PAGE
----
Difference Between Managed Services and Freelancers
In a complex environment, such as what we have now where challenges like the unstable economy, rising cost of living, and competitive environment, companies seek to maintain stability or want to focus their resources on their core competencies. They are often faced with a predicament of choosing their outsourcing provider between having a managed services provider or freelance workers.
Unknown to many, there is a big gap between in these two outsourcing options. In this ever-competitive market, there are several important considerations in choosing a managed service provider over a freelance worker.
One of the differences between hiring a managed service agency and a freelancer is the former’s capability to support big and time-consuming projects with their infrastructure. Freelancers are often home-based, their access to high-end technologies is only limited to what is available in the consumer market.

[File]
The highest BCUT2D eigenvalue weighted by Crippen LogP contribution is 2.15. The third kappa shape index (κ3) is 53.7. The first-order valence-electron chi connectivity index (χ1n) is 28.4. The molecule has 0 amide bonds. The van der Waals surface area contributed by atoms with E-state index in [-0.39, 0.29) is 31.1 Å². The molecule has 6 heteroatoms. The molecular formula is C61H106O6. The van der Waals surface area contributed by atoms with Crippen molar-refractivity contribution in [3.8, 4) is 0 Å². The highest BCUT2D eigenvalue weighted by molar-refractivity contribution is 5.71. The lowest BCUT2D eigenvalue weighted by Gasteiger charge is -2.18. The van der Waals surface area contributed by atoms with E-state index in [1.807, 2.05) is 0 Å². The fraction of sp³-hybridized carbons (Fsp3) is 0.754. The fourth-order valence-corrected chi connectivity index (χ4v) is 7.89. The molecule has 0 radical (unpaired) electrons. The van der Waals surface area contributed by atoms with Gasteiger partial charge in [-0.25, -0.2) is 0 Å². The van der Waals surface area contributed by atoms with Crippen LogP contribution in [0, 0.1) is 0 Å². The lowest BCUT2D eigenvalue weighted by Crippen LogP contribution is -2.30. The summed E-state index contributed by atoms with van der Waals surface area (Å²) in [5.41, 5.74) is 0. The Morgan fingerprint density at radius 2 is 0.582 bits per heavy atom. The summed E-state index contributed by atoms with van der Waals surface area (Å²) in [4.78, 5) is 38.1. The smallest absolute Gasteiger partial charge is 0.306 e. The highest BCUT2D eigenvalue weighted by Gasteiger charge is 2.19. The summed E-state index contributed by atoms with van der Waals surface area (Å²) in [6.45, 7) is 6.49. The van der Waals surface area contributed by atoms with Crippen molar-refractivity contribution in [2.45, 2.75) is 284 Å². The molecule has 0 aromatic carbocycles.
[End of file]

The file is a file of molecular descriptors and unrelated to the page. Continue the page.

Also, most of the novice freelancers are not yet capable of using a fast and reliable internet connection. This compromises their communication with their clients and/or customers.
Managed services providers invest heavily in their infrastructure to meet even the most challenging tasks delegated to them. This includes advanced workstations, e-mail facilities, groupware applications, office applications, and even server maintenance facility.
They also have the capacity to purchase the fastest internet connection available in the market. This, ensures seamless communication and collaboration between the managed service professionals and the client.
Industry-Specific Expertise and Commitment
Another factor that separates fully managed services agency from freelancers is the quality of their talent or expertise. Although freelancers have the capability to do the job, they often accept job orders from other clients which might influence the quality of their performance.
In a managed services context, an outsourced job is properly divided among staff. Depending on the nature of the outsourced job, each staff is only designated to do a specific part of the task, thus allowing them to fully concentrate on it. This results in a superior performance and output handed on time.